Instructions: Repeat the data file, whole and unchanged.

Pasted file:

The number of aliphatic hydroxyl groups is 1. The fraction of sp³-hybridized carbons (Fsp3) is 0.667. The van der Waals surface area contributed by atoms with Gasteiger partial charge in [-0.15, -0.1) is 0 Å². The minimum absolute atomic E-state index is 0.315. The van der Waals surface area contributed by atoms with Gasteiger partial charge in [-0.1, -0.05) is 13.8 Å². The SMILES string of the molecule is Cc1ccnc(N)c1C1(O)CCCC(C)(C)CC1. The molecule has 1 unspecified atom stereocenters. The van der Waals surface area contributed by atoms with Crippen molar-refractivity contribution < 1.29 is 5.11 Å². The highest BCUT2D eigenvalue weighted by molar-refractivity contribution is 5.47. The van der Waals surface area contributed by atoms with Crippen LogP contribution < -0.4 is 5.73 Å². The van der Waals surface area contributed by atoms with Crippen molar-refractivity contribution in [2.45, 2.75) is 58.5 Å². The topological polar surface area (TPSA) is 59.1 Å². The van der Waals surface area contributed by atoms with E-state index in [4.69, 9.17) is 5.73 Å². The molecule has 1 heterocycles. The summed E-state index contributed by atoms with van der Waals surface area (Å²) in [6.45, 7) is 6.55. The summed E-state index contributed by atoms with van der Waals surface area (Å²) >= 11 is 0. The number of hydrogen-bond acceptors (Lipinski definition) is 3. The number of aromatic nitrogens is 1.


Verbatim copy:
The number of aliphatic hydroxyl groups is 1. The fraction of sp³-hybridized carbons (Fsp3) is 0.667. The van der Waals surface area contributed by atoms with Gasteiger partial charge in [-0.15, -0.1) is 0 Å². The minimum absolute atomic E-state index is 0.315. The van der Waals surface area contributed by atoms with Gasteiger partial charge in [-0.1, -0.05) is 13.8 Å². The SMILES string of the molecule is Cc1ccnc(N)c1C1(O)CCCC(C)(C)CC1. The molecule has 1 unspecified atom stereocenters. The van der Waals surface area contributed by atoms with Crippen molar-refractivity contribution < 1.29 is 5.11 Å². The highest BCUT2D eigenvalue weighted by molar-refractivity contribution is 5.47. The van der Waals surface area contributed by atoms with Crippen LogP contribution < -0.4 is 5.73 Å². The van der Waals surface area contributed by atoms with Crippen molar-refractivity contribution in [2.45, 2.75) is 58.5 Å². The topological polar surface area (TPSA) is 59.1 Å². The van der Waals surface area contributed by atoms with E-state index in [4.69, 9.17) is 5.73 Å². The molecule has 1 heterocycles. The summed E-state index contributed by atoms with van der Waals surface area (Å²) in [6.45, 7) is 6.55. The summed E-state index contributed by atoms with van der Waals surface area (Å²) >= 11 is 0. The number of hydrogen-bond acceptors (Lipinski definition) is 3. The number of aromatic nitrogens is 1.